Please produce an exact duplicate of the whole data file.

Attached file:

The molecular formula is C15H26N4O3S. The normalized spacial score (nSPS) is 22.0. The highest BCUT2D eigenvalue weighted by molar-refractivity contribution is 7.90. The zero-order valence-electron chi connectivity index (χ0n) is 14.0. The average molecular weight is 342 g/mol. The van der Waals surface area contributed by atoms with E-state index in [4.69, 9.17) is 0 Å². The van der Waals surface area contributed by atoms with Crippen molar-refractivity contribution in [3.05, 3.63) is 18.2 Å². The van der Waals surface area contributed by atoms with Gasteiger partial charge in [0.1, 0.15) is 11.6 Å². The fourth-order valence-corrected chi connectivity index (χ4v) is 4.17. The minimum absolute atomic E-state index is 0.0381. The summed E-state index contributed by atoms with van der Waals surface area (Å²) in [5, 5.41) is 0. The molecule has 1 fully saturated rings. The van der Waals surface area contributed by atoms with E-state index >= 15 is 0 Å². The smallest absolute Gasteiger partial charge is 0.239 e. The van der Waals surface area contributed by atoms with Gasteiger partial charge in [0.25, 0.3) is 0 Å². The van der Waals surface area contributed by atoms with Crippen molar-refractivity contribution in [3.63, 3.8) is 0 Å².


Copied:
The molecular formula is C15H26N4O3S. The normalized spacial score (nSPS) is 22.0. The highest BCUT2D eigenvalue weighted by molar-refractivity contribution is 7.90. The zero-order valence-electron chi connectivity index (χ0n) is 14.0. The average molecular weight is 342 g/mol. The van der Waals surface area contributed by atoms with E-state index in [4.69, 9.17) is 0 Å². The van der Waals surface area contributed by atoms with Crippen molar-refractivity contribution in [3.05, 3.63) is 18.2 Å². The van der Waals surface area contributed by atoms with Gasteiger partial charge in [0.1, 0.15) is 11.6 Å². The fourth-order valence-corrected chi connectivity index (χ4v) is 4.17. The minimum absolute atomic E-state index is 0.0381. The summed E-state index contributed by atoms with van der Waals surface area (Å²) in [5, 5.41) is 0. The molecule has 1 fully saturated rings. The van der Waals surface area contributed by atoms with E-state index >= 15 is 0 Å². The smallest absolute Gasteiger partial charge is 0.239 e. The van der Waals surface area contributed by atoms with Gasteiger partial charge in [0.25, 0.3) is 0 Å². The van der Waals surface area contributed by atoms with Crippen molar-refractivity contribution in [3.63, 3.8) is 0 Å².